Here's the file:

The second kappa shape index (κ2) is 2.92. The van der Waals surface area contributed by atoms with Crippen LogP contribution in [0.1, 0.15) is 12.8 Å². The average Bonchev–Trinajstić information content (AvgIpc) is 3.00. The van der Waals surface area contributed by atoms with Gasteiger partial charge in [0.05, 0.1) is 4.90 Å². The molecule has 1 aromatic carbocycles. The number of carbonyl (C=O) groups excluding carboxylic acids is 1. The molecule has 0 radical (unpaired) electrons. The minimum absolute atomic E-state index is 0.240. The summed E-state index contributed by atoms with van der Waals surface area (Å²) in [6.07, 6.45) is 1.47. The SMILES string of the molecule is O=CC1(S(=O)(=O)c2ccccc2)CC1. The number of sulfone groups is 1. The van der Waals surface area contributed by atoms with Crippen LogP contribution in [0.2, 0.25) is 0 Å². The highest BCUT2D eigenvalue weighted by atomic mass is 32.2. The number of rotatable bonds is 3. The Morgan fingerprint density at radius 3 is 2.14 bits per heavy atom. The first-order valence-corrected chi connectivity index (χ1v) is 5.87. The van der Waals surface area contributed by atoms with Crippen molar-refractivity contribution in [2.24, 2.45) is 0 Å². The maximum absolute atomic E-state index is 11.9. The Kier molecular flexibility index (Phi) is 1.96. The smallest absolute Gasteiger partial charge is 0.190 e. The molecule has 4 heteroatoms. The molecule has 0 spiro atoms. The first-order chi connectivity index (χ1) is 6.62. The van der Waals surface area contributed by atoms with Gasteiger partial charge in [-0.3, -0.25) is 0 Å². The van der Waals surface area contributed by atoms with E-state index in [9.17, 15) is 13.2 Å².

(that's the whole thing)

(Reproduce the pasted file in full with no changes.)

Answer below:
The second kappa shape index (κ2) is 2.92. The van der Waals surface area contributed by atoms with Crippen LogP contribution in [0.1, 0.15) is 12.8 Å². The average Bonchev–Trinajstić information content (AvgIpc) is 3.00. The van der Waals surface area contributed by atoms with Gasteiger partial charge in [0.05, 0.1) is 4.90 Å². The molecule has 1 aromatic carbocycles. The number of carbonyl (C=O) groups excluding carboxylic acids is 1. The molecule has 0 radical (unpaired) electrons. The minimum absolute atomic E-state index is 0.240. The summed E-state index contributed by atoms with van der Waals surface area (Å²) in [6.07, 6.45) is 1.47. The SMILES string of the molecule is O=CC1(S(=O)(=O)c2ccccc2)CC1. The number of sulfone groups is 1. The van der Waals surface area contributed by atoms with Crippen LogP contribution in [0.2, 0.25) is 0 Å². The highest BCUT2D eigenvalue weighted by atomic mass is 32.2. The number of rotatable bonds is 3. The Morgan fingerprint density at radius 3 is 2.14 bits per heavy atom. The first-order valence-corrected chi connectivity index (χ1v) is 5.87. The van der Waals surface area contributed by atoms with Crippen molar-refractivity contribution in [2.24, 2.45) is 0 Å². The maximum absolute atomic E-state index is 11.9. The Kier molecular flexibility index (Phi) is 1.96. The smallest absolute Gasteiger partial charge is 0.190 e. The molecule has 4 heteroatoms. The molecule has 0 spiro atoms. The first-order chi connectivity index (χ1) is 6.62. The van der Waals surface area contributed by atoms with Gasteiger partial charge in [-0.3, -0.25) is 0 Å². The van der Waals surface area contributed by atoms with E-state index in [9.17, 15) is 13.2 Å².